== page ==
Fragmented Globalization

Less global integration will bring new costs and inefficiencies.

A perennial challenge faced by all big or small, developed or developing economies is achieving sustainable economic growth that boosts standards of living and financial stability. Globalization has been the road that brought economies to that destination.

The existing globalization model has worked well since the 1990s when the world started to become more interconnected. Easing restraints on flows of goods, services, and people has boosted growth, developed several emerging markets (EMs), and pulled millions out of extreme poverty. In advanced economies, it delivered lower prices, a particular benefit to low-income consumers.

Despite established benefits, discontent with the model has been growing. And as China and other major emerging economies develop, they are seeking to rewrite the rules governing world trade. The West, the original backer of globalization, is evolving toward a stance of greater protectionism.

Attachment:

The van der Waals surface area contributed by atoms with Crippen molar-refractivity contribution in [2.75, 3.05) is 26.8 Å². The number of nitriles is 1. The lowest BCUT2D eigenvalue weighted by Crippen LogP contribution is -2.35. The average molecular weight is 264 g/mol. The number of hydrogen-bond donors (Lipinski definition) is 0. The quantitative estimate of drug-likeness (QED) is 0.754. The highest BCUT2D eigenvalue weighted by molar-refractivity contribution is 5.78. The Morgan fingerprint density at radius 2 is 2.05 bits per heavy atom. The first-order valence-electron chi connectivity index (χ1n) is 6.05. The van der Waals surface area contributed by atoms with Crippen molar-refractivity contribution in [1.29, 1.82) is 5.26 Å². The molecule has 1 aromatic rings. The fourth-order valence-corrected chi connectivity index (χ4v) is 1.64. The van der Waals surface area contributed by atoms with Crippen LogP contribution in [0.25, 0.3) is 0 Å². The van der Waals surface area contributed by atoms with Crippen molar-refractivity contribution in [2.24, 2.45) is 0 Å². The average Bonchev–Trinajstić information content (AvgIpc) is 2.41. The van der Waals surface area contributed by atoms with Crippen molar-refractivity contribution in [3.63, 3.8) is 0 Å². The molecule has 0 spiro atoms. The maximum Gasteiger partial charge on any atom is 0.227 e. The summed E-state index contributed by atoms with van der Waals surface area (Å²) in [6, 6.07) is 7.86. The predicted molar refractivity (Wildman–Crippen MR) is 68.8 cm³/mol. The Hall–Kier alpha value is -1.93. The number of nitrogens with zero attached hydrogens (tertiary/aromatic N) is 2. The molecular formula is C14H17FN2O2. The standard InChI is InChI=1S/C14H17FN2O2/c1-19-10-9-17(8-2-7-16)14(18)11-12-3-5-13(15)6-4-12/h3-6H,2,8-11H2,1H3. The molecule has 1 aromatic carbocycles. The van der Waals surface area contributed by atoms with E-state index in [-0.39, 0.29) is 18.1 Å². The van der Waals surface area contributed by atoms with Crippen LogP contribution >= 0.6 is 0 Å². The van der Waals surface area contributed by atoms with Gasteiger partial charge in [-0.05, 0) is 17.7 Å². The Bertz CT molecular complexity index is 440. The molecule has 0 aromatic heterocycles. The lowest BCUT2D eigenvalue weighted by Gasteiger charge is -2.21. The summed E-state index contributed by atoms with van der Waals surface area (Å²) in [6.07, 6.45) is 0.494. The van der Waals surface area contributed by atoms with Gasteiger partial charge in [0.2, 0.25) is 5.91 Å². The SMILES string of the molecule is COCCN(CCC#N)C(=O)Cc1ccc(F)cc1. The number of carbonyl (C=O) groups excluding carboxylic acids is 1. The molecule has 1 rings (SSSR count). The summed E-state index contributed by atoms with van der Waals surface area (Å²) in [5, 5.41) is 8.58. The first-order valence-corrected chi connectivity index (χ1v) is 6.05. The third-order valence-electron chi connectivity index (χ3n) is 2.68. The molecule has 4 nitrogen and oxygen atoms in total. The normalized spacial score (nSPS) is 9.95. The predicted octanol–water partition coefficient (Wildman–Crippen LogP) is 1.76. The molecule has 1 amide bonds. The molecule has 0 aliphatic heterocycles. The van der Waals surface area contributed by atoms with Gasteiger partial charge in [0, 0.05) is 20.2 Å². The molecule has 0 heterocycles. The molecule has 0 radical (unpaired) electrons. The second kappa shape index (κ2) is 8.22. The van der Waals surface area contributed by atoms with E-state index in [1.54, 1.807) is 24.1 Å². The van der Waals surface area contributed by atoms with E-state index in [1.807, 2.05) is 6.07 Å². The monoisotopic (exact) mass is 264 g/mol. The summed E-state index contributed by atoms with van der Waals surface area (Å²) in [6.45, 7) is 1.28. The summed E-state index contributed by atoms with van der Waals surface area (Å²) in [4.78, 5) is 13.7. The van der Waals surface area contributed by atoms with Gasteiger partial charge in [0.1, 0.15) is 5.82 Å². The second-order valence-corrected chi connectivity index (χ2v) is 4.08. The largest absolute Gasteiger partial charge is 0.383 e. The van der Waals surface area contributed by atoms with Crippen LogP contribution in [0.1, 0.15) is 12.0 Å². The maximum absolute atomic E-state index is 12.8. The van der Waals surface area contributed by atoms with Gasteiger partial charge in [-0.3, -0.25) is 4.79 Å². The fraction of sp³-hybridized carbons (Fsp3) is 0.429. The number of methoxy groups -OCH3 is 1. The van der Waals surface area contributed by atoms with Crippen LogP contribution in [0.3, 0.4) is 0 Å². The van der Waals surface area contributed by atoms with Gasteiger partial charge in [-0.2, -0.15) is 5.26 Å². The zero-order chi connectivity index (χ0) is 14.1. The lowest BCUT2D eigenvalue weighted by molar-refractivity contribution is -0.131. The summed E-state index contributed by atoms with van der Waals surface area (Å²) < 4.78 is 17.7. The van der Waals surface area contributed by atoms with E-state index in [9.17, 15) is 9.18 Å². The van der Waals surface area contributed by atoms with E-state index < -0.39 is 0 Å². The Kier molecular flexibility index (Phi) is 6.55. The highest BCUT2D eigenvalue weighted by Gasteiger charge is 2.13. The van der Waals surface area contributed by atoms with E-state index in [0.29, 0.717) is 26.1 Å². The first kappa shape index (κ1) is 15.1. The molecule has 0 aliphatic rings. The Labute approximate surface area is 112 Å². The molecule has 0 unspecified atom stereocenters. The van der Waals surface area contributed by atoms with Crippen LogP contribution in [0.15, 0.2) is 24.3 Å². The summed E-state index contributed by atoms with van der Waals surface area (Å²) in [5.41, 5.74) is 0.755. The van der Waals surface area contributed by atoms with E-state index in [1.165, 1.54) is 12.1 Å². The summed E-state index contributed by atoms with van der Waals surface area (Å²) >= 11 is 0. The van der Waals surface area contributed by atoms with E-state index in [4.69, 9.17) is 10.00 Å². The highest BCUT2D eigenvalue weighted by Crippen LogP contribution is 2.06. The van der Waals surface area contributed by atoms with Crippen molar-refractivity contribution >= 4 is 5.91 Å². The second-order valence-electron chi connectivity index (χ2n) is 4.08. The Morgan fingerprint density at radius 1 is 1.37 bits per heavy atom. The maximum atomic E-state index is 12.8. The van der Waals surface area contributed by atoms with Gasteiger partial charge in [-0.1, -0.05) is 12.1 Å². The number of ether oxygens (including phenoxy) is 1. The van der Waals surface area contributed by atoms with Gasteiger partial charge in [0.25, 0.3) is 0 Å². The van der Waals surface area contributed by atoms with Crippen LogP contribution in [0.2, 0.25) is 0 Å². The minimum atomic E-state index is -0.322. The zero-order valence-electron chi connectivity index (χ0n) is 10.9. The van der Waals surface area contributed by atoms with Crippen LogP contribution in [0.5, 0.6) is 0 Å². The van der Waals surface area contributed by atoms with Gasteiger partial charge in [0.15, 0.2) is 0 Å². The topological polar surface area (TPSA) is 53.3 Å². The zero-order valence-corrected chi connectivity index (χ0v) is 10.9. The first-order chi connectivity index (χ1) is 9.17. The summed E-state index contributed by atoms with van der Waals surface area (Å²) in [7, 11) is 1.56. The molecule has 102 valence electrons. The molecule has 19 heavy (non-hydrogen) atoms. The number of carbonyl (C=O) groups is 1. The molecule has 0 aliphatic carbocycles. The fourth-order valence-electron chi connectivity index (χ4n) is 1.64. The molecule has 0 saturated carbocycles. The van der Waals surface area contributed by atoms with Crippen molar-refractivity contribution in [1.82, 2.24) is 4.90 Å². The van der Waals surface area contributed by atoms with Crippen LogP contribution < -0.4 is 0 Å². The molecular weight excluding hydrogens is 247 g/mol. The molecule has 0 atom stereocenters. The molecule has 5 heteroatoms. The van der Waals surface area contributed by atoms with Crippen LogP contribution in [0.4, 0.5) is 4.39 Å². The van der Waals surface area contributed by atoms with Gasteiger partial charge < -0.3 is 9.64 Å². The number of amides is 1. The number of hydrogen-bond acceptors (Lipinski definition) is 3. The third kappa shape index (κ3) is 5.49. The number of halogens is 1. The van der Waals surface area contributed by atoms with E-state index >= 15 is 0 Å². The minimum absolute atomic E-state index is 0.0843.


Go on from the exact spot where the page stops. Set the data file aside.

A slow and uneven recovery from the 2008 financial crisis, rising income inequality, U.S.-China tensions, COVID, and the Ukraine war have all added to skepticism about the benefits of a global orientation. This has fueled geopolitical rivalries, technology decoupling, and trade barriers. With geopolitics becoming a driving force behind economic plans, the era of global integration is giving way to geo-economic fragmentation.

Trade Restrictions Imposed